Family determined to keep grandmother alive

By Kieran Campbell

Vijay Kumari with son-in-law Ashik Chand. Photo / supplied
Vijay Kumari with son-in-law Ashik Chand. Photo / supplied

The family of a Fijian grandmother whose Auckland hospital care is expected to cost more than $100,000 say they are determined to keep her alive.

Vijay Kumari, 58, collapsed from a major heart attack only a few hours after arriving in Auckland last week to stay with her family who are New Zealand citizens.

Ms Kumari, who is a Fijian citizen and had no travel insurance, has spent the last 10 days in the hospital's intensive care unit.

Her medical care is costing the family about $6300 a day but her daughter, Sandy Naidu, says she can not bring herself to turn off her mother's life support.

Ms Naidu has already received a bill of $86,000 for her mother's first week of care and there is no certainty about when Ms Kumari will recover.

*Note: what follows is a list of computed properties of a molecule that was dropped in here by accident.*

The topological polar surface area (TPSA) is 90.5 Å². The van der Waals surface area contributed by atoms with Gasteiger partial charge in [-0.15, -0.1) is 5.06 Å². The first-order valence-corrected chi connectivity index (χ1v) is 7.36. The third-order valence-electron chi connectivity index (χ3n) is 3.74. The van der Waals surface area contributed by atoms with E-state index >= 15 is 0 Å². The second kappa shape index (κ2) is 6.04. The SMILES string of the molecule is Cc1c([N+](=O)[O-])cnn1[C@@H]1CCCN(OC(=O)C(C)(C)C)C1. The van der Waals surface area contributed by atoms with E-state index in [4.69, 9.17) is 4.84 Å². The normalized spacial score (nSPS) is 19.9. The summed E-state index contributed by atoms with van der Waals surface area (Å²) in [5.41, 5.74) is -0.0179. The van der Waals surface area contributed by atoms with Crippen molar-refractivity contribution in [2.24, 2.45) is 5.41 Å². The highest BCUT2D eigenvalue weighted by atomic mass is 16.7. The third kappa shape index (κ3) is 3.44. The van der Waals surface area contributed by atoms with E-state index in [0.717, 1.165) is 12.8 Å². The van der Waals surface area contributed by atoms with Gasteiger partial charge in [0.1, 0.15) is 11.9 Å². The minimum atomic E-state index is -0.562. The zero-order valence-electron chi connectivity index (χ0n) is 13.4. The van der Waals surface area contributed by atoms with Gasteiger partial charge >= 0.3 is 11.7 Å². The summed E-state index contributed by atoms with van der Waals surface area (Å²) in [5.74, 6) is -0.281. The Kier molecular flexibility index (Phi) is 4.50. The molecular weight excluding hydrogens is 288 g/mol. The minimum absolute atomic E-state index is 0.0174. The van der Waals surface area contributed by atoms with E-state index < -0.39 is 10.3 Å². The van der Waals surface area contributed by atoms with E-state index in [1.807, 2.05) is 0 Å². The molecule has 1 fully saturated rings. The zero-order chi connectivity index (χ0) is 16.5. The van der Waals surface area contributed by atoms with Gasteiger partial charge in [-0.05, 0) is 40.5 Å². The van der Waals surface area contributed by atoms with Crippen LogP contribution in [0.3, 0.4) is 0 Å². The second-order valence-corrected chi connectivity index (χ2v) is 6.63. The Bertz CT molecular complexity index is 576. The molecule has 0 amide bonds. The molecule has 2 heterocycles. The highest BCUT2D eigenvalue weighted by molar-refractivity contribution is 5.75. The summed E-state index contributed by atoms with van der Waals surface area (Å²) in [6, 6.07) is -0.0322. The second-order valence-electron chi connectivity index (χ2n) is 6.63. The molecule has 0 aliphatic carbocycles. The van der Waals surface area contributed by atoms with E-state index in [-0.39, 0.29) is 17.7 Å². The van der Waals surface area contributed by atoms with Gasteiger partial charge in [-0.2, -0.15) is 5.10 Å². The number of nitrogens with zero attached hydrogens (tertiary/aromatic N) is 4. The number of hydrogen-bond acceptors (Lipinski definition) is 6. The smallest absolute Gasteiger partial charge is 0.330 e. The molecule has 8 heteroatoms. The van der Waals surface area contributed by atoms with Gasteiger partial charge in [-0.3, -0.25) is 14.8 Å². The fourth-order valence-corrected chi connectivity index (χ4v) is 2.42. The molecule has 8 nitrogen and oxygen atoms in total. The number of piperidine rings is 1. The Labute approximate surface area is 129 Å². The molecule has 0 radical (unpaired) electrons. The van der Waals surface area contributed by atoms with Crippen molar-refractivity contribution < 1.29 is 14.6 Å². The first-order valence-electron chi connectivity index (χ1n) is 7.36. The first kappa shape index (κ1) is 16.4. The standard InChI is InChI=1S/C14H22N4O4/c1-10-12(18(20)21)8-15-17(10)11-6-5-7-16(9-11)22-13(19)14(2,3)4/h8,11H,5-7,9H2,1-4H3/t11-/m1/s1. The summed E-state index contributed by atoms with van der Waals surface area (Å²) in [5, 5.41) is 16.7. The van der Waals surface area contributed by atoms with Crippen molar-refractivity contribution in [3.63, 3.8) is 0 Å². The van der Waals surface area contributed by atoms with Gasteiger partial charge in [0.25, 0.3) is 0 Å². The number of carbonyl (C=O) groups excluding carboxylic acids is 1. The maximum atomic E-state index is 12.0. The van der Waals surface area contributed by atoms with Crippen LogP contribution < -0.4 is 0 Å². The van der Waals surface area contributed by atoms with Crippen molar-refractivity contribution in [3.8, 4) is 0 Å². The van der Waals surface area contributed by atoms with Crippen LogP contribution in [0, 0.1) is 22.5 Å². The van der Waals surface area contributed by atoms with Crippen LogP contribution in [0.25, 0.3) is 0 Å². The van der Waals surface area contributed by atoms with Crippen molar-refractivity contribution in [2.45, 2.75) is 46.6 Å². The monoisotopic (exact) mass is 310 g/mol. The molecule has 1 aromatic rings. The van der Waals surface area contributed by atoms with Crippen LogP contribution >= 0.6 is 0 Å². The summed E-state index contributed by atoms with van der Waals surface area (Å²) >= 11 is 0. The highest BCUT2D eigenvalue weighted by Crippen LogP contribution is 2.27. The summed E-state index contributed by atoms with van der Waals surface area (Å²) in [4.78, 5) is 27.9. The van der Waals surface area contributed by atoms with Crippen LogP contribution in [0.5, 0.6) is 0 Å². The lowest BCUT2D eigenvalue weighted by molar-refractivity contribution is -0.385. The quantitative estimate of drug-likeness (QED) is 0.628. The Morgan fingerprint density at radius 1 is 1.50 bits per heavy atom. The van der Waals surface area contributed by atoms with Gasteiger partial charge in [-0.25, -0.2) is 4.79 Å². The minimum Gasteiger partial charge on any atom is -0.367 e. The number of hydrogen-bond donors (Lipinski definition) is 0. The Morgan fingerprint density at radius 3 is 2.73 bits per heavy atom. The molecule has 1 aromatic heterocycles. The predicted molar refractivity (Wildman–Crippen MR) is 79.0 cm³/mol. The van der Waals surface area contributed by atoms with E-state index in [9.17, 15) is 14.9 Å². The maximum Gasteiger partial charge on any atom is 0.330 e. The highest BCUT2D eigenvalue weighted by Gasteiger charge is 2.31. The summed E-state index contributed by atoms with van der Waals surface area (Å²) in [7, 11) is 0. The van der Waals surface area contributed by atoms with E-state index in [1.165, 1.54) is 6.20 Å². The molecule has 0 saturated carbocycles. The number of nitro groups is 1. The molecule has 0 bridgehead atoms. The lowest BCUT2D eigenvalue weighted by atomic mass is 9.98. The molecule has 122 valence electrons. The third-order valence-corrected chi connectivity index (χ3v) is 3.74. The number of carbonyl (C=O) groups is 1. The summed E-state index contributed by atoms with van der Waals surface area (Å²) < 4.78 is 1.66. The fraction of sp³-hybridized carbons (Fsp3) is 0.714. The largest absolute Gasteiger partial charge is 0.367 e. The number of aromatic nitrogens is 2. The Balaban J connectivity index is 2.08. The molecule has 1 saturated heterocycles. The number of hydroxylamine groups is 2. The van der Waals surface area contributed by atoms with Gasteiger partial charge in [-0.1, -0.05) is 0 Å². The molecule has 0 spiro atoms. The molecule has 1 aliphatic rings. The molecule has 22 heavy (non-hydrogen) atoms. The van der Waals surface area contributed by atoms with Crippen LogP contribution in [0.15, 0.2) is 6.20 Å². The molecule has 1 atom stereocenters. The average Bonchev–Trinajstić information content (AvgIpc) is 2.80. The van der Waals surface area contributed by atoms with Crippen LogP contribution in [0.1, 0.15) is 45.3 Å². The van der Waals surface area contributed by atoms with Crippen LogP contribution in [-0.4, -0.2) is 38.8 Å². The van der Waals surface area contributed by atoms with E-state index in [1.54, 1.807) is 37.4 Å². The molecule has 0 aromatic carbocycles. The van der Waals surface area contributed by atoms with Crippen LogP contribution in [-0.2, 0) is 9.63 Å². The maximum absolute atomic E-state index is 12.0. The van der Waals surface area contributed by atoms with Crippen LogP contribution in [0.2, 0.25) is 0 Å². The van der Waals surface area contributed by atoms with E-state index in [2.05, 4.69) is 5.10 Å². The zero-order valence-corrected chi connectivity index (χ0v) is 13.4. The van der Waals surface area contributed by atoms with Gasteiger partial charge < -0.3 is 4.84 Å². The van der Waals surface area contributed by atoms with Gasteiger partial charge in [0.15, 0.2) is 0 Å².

"I did not have the heart to say 'turn off the life support on mum'," Ms Naidu said.

"She is only 58 years old. Four years ago dad passed away suddenly. I've been very positive about [her recovery]. I have to."

Ms Kumari opened her eyes when her daughter visited her yesterday.

"She opened her eyes and looked at me and when she did there were tears rolling down her face," Ms Naidu said.

"Straight away I knew she was coming back. I can't give up on her after I visited her yesterday."

Ms Naidu said not paying for her mother's travel insurance was the result of a "mindblock" when she booked the last-minute flights for her visit.

"Travel insurance just never crossed my mind," she said. "It's just so unfortunate."

Now Ms Naidu, who works as a resthome carer, and her prison officer husband Ashik Chand are working extra shifts to help meet costs.

They re-mortgaged their home last year and are now planning to sell their car to help contribute to the growing list of bills.

"I don't know [how I'm going to afford it], but I will say I truly won't stop," Ms Naidu said.

"Me saying I can't afford the bill is like me giving up on my mum's treatment. I'm positive. Mum's only 58 and the doctors aren't giving up on her and I don't have the heart of giving up on her either."

- APNZ

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